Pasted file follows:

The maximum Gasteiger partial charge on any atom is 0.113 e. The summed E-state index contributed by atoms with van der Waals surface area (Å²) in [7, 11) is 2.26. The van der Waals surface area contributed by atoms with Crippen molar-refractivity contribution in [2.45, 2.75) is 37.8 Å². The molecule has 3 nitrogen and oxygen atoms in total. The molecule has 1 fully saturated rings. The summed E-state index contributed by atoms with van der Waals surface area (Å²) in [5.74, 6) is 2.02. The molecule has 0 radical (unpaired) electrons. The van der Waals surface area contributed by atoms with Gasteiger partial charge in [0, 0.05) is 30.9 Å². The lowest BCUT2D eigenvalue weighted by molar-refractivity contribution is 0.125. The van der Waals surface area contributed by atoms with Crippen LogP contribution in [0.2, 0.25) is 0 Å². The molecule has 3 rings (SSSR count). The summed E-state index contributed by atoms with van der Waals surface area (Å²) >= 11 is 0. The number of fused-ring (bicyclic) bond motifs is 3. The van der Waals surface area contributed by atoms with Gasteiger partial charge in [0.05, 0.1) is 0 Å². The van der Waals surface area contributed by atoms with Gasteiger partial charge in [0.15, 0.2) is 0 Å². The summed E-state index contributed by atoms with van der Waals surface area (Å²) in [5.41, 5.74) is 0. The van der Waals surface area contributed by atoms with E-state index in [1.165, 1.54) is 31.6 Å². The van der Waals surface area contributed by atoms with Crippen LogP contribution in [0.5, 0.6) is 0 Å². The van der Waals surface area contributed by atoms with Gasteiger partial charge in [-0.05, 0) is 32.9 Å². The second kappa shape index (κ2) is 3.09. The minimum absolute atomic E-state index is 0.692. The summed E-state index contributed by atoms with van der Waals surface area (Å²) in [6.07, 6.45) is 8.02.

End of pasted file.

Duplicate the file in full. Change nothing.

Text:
The maximum Gasteiger partial charge on any atom is 0.113 e. The summed E-state index contributed by atoms with van der Waals surface area (Å²) in [7, 11) is 2.26. The van der Waals surface area contributed by atoms with Crippen molar-refractivity contribution in [2.45, 2.75) is 37.8 Å². The molecule has 3 nitrogen and oxygen atoms in total. The molecule has 1 fully saturated rings. The summed E-state index contributed by atoms with van der Waals surface area (Å²) in [5.74, 6) is 2.02. The molecule has 0 radical (unpaired) electrons. The van der Waals surface area contributed by atoms with Gasteiger partial charge in [0, 0.05) is 30.9 Å². The lowest BCUT2D eigenvalue weighted by molar-refractivity contribution is 0.125. The van der Waals surface area contributed by atoms with Crippen LogP contribution in [0.2, 0.25) is 0 Å². The molecule has 3 rings (SSSR count). The summed E-state index contributed by atoms with van der Waals surface area (Å²) >= 11 is 0. The number of fused-ring (bicyclic) bond motifs is 3. The van der Waals surface area contributed by atoms with Gasteiger partial charge in [0.05, 0.1) is 0 Å². The van der Waals surface area contributed by atoms with Gasteiger partial charge in [0.15, 0.2) is 0 Å². The summed E-state index contributed by atoms with van der Waals surface area (Å²) in [5.41, 5.74) is 0. The van der Waals surface area contributed by atoms with E-state index in [1.165, 1.54) is 31.6 Å². The van der Waals surface area contributed by atoms with Crippen LogP contribution in [0.5, 0.6) is 0 Å². The van der Waals surface area contributed by atoms with Gasteiger partial charge in [-0.05, 0) is 32.9 Å². The second kappa shape index (κ2) is 3.09. The minimum absolute atomic E-state index is 0.692. The summed E-state index contributed by atoms with van der Waals surface area (Å²) in [6.07, 6.45) is 8.02.